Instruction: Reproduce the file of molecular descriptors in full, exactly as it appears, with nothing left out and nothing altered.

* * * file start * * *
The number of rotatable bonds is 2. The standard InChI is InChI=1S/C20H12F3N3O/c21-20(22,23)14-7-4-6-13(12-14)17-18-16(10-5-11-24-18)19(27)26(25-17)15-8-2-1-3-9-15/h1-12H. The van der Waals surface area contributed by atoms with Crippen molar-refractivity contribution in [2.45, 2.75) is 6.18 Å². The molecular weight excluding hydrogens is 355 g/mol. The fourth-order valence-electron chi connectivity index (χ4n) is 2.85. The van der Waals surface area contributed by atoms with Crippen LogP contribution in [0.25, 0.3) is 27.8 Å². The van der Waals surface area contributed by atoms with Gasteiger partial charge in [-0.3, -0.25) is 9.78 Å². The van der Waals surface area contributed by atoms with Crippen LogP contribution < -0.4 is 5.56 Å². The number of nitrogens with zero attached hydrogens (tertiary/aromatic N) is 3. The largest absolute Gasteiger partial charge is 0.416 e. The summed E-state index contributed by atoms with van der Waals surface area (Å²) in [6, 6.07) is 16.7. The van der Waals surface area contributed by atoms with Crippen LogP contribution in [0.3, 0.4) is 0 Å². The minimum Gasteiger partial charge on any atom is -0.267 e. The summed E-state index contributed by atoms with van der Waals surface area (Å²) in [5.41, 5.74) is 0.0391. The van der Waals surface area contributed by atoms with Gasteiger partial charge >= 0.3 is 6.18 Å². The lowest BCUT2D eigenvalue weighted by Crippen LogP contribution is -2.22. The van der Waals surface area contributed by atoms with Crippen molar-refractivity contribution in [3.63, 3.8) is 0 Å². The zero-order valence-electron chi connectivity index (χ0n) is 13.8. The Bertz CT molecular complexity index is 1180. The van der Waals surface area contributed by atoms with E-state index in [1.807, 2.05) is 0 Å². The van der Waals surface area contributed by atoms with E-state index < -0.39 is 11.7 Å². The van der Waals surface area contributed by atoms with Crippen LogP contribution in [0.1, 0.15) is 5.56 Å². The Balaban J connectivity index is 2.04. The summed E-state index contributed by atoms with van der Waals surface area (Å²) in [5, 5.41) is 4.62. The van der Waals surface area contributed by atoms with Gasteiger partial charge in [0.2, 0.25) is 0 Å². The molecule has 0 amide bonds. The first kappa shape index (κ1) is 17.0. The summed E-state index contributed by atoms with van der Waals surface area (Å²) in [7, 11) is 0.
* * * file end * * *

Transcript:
The number of rotatable bonds is 2. The standard InChI is InChI=1S/C20H12F3N3O/c21-20(22,23)14-7-4-6-13(12-14)17-18-16(10-5-11-24-18)19(27)26(25-17)15-8-2-1-3-9-15/h1-12H. The van der Waals surface area contributed by atoms with Crippen molar-refractivity contribution in [2.45, 2.75) is 6.18 Å². The molecular weight excluding hydrogens is 355 g/mol. The fourth-order valence-electron chi connectivity index (χ4n) is 2.85. The van der Waals surface area contributed by atoms with Crippen LogP contribution in [0.25, 0.3) is 27.8 Å². The van der Waals surface area contributed by atoms with Gasteiger partial charge in [-0.3, -0.25) is 9.78 Å². The van der Waals surface area contributed by atoms with Crippen LogP contribution < -0.4 is 5.56 Å². The number of nitrogens with zero attached hydrogens (tertiary/aromatic N) is 3. The largest absolute Gasteiger partial charge is 0.416 e. The summed E-state index contributed by atoms with van der Waals surface area (Å²) in [6, 6.07) is 16.7. The van der Waals surface area contributed by atoms with Crippen LogP contribution in [0.3, 0.4) is 0 Å². The minimum Gasteiger partial charge on any atom is -0.267 e. The summed E-state index contributed by atoms with van der Waals surface area (Å²) in [5.41, 5.74) is 0.0391. The van der Waals surface area contributed by atoms with Gasteiger partial charge >= 0.3 is 6.18 Å². The lowest BCUT2D eigenvalue weighted by Crippen LogP contribution is -2.22. The van der Waals surface area contributed by atoms with Crippen molar-refractivity contribution in [3.63, 3.8) is 0 Å². The zero-order valence-electron chi connectivity index (χ0n) is 13.8. The Bertz CT molecular complexity index is 1180. The van der Waals surface area contributed by atoms with E-state index in [1.807, 2.05) is 0 Å². The van der Waals surface area contributed by atoms with E-state index < -0.39 is 11.7 Å². The van der Waals surface area contributed by atoms with Crippen LogP contribution in [0.1, 0.15) is 5.56 Å². The Balaban J connectivity index is 2.04. The summed E-state index contributed by atoms with van der Waals surface area (Å²) in [5, 5.41) is 4.62. The van der Waals surface area contributed by atoms with Gasteiger partial charge in [0.2, 0.25) is 0 Å². The molecule has 0 amide bonds. The first kappa shape index (κ1) is 17.0. The summed E-state index contributed by atoms with van der Waals surface area (Å²) in [7, 11) is 0.